Exactly. The human eye does not take a simple series of still photographs like a camera, but is much more complex and evolved to perceive motions such as those of running animals rather than supersonic aircraft or vibrating text. I've actually seen one of the more beautiful, complex, and rare optical illusions sometimes called the "Einstein Effect" that to the best of knowledge cannot even be photographed as yet.
     
  14. Aug 14, 2012 #13
    I'm happy to hear you have a cast iron stomach when it comes to all things 3D, but many people don't. Even 3D TV is enough to give a significant percentage of people headaches because of high latencies and low frame rates. This is the entire focus of the Oculus Rift is to reduce these problems while providing a more immersive field of view. Adding higher resolution displays is something they intend to do next year as prices drop dramatically and is considered of secondary importance to providing a cheap headset with low latencies and a large field of view. If you've never experienced something like 110 degree field of view it goes so far beyond making people dizzy it isn't funny. It can be so compelling it can literally make you fall on your butt as you try to compensate for what your eyes tell you is real.

    I'm sure someone who has never seen a still photograph before might be amazed to see a blurry black and white photo, but that doesn't make it a great photograph. Nor does being able to view Crysis in an Oculus Rift mean it will look amazing except for inexperienced viewers. The 300fps figure I mentioned was merely to provide context for just how slow current video games are designed to be played compared to what our vision of capable of detecting.
     
    Last edited: Aug 14, 2012
  15. Aug 14, 2012 #14
    110 viewing angle and 300fps, VR should be focusing on eye tracking more then anything, i find majority of games that have DOF would be impossible to play in VR due to the bluryness of the screen, our eyes always try to focus on what ever is in view.

    If the oculus just shows everything in focus i guess it would be okay but still, it would be better hands down if it tracked your eyes and showed two view ports just like our eyes, for example hold your hand infront of your face, look at it then look past it. replicating that in a video game in VR would just be mind blowing in itself regardless of graphical quality.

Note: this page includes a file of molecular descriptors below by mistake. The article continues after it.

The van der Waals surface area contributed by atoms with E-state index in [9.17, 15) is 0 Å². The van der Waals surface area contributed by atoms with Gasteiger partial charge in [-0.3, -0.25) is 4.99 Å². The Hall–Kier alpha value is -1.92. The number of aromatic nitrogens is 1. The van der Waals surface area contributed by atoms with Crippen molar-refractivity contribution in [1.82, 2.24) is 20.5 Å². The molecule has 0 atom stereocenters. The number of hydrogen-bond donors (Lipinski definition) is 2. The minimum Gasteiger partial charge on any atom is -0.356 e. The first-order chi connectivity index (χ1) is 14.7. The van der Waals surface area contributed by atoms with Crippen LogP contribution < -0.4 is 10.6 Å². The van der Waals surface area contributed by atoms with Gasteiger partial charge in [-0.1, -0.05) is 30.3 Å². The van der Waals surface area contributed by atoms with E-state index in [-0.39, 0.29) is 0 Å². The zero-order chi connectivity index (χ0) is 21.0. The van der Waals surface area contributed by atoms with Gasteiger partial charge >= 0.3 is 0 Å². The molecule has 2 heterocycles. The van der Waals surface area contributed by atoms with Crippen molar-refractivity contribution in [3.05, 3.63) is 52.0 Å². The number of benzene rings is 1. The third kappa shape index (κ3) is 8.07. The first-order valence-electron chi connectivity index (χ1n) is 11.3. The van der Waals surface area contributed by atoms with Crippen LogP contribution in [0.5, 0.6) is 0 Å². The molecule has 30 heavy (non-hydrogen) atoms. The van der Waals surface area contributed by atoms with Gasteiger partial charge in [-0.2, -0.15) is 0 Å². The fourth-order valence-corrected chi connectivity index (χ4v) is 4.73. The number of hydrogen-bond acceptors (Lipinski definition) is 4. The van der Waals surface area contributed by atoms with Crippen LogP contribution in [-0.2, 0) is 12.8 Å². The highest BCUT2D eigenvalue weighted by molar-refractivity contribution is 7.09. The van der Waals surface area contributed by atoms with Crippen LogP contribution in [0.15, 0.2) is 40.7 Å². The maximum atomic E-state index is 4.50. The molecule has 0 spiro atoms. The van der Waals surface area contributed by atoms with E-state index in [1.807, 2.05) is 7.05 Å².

if you can see yourself in VR it makes the entire scene more believable, with the current technology it wouldn't be too hard at all to create, if any of you guys remember the Power glove? how about the Wii-mote, Ps2 eye toy, ps3 move, xbox 360 kinect, all the technology to make you the controller.
    i want to direct your attention to this video showing VR dome for BF3
    http://www.youtube.com/watch?feature=player_embedded&v=eg8Bh5iI2WY

    I'm sure there are ways to make the response time less while keeping the fps high, all the oculus is designed for is a replacement of the projectors as far as i am aware. reducing the cost from 20,000+ to 300 or so, i would be happy for that, although it would be quite pointless without all the other technology for VR as VR is not just a bobble head camera.
     
  16. Aug 14, 2012 #15
    They both have motion tracking, but I think that's probably where the similarities end. That projection setup had no head tracking (it really was just mouse emulation via the gun, with a very limited Y axis, resulting in only 1 full axis of rotation), no 3D support, heavily distorted FOV at the peripheries, and very high latency. A setup of that nature would never 'trick' the brain into thinking it's looking at something other than a giant 2D projection guided by a device in your hand, which are all things addressed by a proper HMD.
     
  17. Aug 14, 2012 #16
    Exactly. They are completely different animals and any comparisons are meaningless. If anyone is interested the MTBS3D.com website has an entire forum with dozens of threads dedicated just to the Oculus Rift. There is enough raw talent there and interesting ideas being thrown around to write a Phd thesis including contributions from both the inventors of the Oculus Rift, John Carmack and Palmer Luckey. Carmack is a legend in the industry responsible for a great deal of how both modern video cards and game engines are designed, while Luckey is the hardware expert and original inventor of the Oculus Rift. They've already come across at least one instance of someone evidently from a rival company with a different technology trolling the forums.